Among Keskula’s multiple operations was an office at the Stockholm railroad station where he explained to Russians coming home from the United States and Canada how they could avoid mobilization in the Czar’s army. He also recruited Russian revolutionaries living in Sweden to write defeatist pamphlets that were smuggled into Russia after being printed on his press. One of his efforts was a picture book describing the excellent treatment afforded by the Germans to Russian prisoners of war. It was intended for distribution in the Russian trenches and included photographs of grinning Cossacks eating sauerkraut and bratwurst.
Keskula was on friendly terms with Lenin, and sent him copies of the pamphlets he was preparing for Russian barracks, calling for mutinies. Lenin in turn sent Keskula the situation reports he was getting from his people in Russia, which Keskula passed on to his control on the German General Staff in Berlin, an intelligence officer named Steinwachs. All this activity took money, and Steinwachs paid Keskula 20,000 marks a month.
On September 30, 1915, Keskula went to Bern to see Lenin, who listed the conditions under which he would be prepared to make a separate peace with Germany if his revolution succeeded. This fanciful manifesto included Russian troops liberating India from English imperialism, though he also announced his intention to confiscate large landholdings. Lenin’s willingness to sign a separate peace was uppermost in the mind of the German envoy in Bern, Baron Gisbert von Romberg, when he sent a long and astonishing dispatch to Berlin, stating that “in Keskula’s opinion, it is therefore essential that we should spring to the help of the revolutionaries of Lenin’s movement at once. . . . He will report on this matter in person in Berlin. According to his informants, the present moment should be favorable for overthrowing [Russia’s] government.” Thus from two sources, Helphand and Keskula, Berlin was getting the same advice: back the Bolsheviks.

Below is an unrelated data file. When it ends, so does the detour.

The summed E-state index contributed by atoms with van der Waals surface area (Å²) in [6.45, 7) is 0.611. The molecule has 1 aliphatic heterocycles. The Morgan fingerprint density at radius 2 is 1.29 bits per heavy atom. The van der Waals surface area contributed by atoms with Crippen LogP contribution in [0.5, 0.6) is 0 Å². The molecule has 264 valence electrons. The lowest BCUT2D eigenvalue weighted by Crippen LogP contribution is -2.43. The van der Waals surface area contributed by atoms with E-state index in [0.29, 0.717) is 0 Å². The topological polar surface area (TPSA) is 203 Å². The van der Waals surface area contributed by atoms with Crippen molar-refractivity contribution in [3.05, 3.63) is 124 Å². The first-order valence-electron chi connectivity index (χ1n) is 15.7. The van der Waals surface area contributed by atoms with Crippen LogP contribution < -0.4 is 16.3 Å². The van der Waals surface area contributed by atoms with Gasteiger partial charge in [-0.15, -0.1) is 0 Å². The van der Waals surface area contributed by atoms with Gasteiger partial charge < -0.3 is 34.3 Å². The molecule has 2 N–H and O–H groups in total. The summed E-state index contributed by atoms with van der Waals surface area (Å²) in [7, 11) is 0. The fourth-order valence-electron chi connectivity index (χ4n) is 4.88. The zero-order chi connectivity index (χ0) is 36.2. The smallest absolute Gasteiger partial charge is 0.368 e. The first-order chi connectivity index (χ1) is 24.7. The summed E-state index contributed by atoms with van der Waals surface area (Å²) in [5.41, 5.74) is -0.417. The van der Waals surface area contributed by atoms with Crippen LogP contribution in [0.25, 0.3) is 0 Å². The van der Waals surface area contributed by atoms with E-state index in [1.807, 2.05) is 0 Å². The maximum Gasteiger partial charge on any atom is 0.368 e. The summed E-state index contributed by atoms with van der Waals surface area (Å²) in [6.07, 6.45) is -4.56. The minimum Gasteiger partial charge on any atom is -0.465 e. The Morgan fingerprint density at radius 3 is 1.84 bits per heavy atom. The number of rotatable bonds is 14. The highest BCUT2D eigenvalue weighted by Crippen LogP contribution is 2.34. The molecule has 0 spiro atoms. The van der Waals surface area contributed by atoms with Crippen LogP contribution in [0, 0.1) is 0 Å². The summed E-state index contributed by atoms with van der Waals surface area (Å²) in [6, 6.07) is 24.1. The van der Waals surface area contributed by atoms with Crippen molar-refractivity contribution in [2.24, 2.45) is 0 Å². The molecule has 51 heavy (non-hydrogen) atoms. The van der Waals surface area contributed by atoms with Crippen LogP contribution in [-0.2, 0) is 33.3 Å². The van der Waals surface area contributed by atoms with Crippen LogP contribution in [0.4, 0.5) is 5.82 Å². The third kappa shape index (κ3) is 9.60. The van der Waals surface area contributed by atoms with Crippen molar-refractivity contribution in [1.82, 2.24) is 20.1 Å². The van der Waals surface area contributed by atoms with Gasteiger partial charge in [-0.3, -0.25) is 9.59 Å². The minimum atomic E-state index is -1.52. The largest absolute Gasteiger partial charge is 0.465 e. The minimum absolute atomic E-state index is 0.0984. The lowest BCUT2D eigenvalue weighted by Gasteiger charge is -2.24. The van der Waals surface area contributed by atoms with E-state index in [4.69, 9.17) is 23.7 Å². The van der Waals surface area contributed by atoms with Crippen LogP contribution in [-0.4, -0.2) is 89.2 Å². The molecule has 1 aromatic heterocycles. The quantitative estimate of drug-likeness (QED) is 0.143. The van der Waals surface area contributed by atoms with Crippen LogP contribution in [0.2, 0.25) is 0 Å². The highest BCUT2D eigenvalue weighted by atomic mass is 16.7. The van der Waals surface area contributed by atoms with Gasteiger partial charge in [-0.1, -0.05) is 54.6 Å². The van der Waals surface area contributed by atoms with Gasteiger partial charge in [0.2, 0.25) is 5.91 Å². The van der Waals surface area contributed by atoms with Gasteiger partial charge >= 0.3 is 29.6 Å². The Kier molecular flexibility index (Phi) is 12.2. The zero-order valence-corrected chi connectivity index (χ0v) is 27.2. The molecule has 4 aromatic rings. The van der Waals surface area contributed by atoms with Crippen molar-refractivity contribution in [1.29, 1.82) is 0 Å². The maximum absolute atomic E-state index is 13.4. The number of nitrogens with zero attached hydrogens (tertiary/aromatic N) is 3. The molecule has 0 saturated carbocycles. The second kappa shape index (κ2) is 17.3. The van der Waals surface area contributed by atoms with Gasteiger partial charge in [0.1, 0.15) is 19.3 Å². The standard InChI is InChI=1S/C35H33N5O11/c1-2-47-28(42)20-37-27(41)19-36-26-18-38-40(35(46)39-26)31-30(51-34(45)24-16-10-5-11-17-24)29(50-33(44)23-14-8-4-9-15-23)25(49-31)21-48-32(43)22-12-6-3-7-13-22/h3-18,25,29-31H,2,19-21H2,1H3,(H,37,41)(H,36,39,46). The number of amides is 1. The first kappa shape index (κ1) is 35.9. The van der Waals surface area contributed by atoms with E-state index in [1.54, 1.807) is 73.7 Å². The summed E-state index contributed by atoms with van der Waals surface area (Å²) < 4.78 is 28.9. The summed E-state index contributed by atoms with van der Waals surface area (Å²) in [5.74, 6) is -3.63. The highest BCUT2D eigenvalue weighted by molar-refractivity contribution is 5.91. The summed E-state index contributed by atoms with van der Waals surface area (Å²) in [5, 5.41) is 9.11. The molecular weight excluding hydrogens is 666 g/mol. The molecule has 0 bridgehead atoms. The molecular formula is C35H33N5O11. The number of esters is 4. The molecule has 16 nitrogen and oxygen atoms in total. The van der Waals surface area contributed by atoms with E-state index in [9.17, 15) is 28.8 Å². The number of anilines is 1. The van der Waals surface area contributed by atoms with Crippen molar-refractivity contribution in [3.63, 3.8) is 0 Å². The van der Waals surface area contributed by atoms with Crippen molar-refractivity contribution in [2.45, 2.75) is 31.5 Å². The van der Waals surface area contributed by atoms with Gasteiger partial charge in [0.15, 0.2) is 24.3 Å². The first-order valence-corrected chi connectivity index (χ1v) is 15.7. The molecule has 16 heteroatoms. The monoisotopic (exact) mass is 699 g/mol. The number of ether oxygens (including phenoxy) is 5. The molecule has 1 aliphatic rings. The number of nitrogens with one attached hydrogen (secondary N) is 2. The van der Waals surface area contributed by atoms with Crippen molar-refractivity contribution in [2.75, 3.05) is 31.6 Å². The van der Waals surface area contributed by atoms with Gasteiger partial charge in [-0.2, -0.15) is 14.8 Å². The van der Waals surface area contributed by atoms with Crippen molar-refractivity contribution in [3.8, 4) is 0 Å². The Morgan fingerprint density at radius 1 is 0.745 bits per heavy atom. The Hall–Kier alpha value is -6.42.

On December 26, 1915, the German Foreign Ministry authorized 1 million rubles for Helphand, to be paid by the legation cashier in Copenhagen. On January 23, Helphand reported that the rubles had been smuggled into Petrograd (St. Petersburg). The money would be used to launch a series of strikes, but he now preferred to delay the uprising, for there was talk of deposing the Czar. At this point, because of the delay, Foreign Secretary von Jagow lost patience with Helphand and concluded he was a fake, possibly pocketing Treasury funds; Helphand found himself out in the cold. An accidental alliance of opportunists, Baltic nationalists, and Leninists had coalesced around the idea of a Russian revolution. The German Treasury was funding them, so far with little to show for it, and Lenin was stranded in Switzerland, with no hope of return to Russia.
In the fall of 1916, von Jagow resigned as Foreign Secretary in protest against the resumption of the unrestricted submarine warfare that would bring the United States into the war the following April. His successor was Arthur Zimmerman, a man given to bold policy initiatives. He was the author of the telegram that bears his name, inviting Mexico to enter into an alliance with Germany against the United States in exchange for which she would regain “her lost territory in Texas, New Mexico, and Arizona.” Intercepted and decoded by the British, the Zimmerman telegram was published in March 1917 by President Woodrow Wilson and helped prepare American opinion for U.S. entry into the war. Zimmerman was also strongly in favor of the Bolshevik strategy to shut down the Eastern Front, which to some in the Foreign Ministry seemed as farfetched as the offer to Mexico.